The next rover for Mars, Perseverance
, is scheduled to launch on July 20. Riding along with it is a bit of new technology: a tiny helicopter
that is supposed to be the first machine to fly in Mars' thin atmosphere. This is a proof of technology mission, not really about exploration, and the mission description just says "one or more flights within 30 days." I find myself wondering why the NASA's press pages make so little of the name; I had to search all the way to the "Mission Fact Sheet" to find that it even has a name. I suppose NASA is trying to keep expectations low, afraid that if they talk too much about it by name people will be disappointed if it only makes one 10-second flight, or never gets off the ground at all.
Ingenuity weighs 1.8 kg (4 pounds) and its rotors span 1.2 m (almost 4 feet). The blades are supposed to spin at 2400 rpm. It does have cameras, so it may get us some nice photographs of the rover in the Martian landscape.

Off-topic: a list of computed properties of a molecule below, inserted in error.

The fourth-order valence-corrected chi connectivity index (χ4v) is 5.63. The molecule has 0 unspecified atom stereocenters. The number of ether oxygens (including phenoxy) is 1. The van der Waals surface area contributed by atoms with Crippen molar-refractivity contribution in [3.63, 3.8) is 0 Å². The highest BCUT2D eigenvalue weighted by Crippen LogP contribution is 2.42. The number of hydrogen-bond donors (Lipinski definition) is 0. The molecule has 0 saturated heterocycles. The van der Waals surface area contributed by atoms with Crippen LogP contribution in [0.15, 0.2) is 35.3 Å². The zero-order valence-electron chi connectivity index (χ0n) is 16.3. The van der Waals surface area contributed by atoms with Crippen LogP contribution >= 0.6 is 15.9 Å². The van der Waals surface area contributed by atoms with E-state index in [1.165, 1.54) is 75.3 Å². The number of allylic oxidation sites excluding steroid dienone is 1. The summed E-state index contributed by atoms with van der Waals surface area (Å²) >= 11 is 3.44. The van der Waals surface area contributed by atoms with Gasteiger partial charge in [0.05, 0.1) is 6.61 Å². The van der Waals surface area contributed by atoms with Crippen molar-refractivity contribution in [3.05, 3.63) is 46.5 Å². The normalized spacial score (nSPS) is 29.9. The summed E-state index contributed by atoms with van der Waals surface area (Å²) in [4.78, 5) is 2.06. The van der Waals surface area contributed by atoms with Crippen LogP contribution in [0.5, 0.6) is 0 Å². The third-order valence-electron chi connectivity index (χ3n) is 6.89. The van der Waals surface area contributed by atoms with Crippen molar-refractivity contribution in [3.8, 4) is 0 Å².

Landing for Perseverance is scheduled for February 18, 2021. Maybe they will fly the copter to celebrate my birthday on the 26th.
I find the choice of coaxial rotors interesting. I assume the intent is to minimize space / volume, but the tradeoff with all coaxial rotors is increased mechanical complexity. I guess they deem the increased number of potential points of failure acceptable, but I imagine an intermeshing rotor system would be a far more reliable alternative, with potentially more desirable flight characteristics. Maybe the space / volume issue is just that much higher of a priority, I suppose...
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